Underground Season 2 Episode 7 Recap

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Underground Season 2 Episode 7 Recap
By Kelisha Graves

A SERIES OF UNFORTUNATE EVENTS

April 18, 2017| Recap 2.07 for “28”

Underground has a million things going on at once….it goes without saying that my mind juggled in vain to keep up with all of it! This episode was jammed packed with a series of unfortunate events.

The episode opens with Daniel (who we haven’t seen since episode 4) teaching a group of enslaved men to read. This “sedition” is promptly interrupted by a group of marauding white men who tackle Daniel and beat him up. Up until this point, Daniel’s best purpose has been to provide an overarching historical context to the narrative. His full integration into the overall plot is still pending.

Meanwhile, Patty Cannon hijacks Cato into her band of raggedy bandits. After “ballin’ outta control” for the last few weeks, Cato Powell has been reduced to a semi-starched black suit and a strange bald-face (Patty Cannon literally snatched away all of his eyebrows and his ego, she takes ownership of his appearance and his arrogance). In order to regain his “freedom,” she intends to use Cato to kidnap other free blacks, 30 for himself and 30 for Devi (who decides to sacrifice herself into bondage). In this case, Devi was way more heroic than she needed to be and more sacrificial than I could have ever been in that situation.

I am reminded here of the alternative movement to the Underground Railroad: the rogue kidnapping of free people of color. Viewers will be most familiar with the story of Solomon Northup, a free black man in New York who was kidnapped and sold south into slavery.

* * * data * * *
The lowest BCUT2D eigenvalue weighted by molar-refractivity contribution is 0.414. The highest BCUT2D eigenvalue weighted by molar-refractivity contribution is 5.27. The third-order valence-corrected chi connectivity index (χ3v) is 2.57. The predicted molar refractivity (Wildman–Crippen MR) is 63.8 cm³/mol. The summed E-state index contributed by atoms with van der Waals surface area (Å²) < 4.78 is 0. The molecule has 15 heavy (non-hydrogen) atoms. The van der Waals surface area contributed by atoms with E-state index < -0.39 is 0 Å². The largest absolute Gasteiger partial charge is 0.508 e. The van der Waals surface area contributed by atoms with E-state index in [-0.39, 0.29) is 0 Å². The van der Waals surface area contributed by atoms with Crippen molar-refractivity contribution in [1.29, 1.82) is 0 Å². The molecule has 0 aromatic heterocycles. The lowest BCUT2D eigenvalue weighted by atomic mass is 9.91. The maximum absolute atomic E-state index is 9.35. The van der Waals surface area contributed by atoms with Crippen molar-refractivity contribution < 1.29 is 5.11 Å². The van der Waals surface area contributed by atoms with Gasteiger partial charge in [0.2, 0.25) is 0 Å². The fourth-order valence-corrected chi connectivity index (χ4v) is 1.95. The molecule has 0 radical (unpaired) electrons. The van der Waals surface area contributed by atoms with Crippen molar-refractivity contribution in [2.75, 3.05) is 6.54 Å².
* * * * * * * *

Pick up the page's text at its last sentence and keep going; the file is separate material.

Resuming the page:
However, Northup was by no means the only free person of color who endured the ugly misfortune of being snatched and sold. Carol Wilson’s, Freedom At Risk, explores in detail the kidnapping and illegal enslavement of free people of color in the antebellum South. Due to emancipation laws in Northern states, private manumissions, and the ability of some enslaved people to buy their freedom, the number of free blacks in the North increased dramatically after the American Revolution and continued to increase well into the antebellum period. Both the Fugitive Slave Acts of 1793 and 1850 allowed for the capture and return of runaway slaves within the territory of the United States. Perhaps the most troubling aspect of these laws was that it not only deputized ordinary white citizens and enabled local governments to seize and return enslaved people, but also the Fugitive Slave Laws incentivized rogue kidnapping and endangered the status of free blacks in the North. Carol Wilson describes how slave-catchers –most often white, but occasionally black– motivated by profit, accomplished the task of subduing and selling free people. According to Wilson, the geography of kidnapping was mainly concentrated in the Border States (i.e. Pennsylvania, Delaware, and Maryland).

She also delineates common methods of kidnapping, which usually involved direct violence or deceit. According to Wilson, “most kidnapped free blacks were forcibly abducted, but other methods, such as luring victims with job offers or falsely claiming free people as fugitive slaves, were used as well […] Greed motivated kidnappers, who were assured high profits on the sale of their victims. As the internal slave trade increased in the early nineteenth century, so did kidnapping. If greed provided the motivation for the crime, racism helped it to continue unabated. Victims usually found it extremely difficult to regain their freedom through a legal system that reflected society’s racist views, perpetuated a racial double standard, and considered all blacks slaves until proven otherwise. Fortunate was the victim who received assistance, sometimes from government officials, most often from abolitionists. Frequently, however, the black community was forced to protect its own and organized to do so, sometimes by working within the law, sometimes by meeting violence with violence.”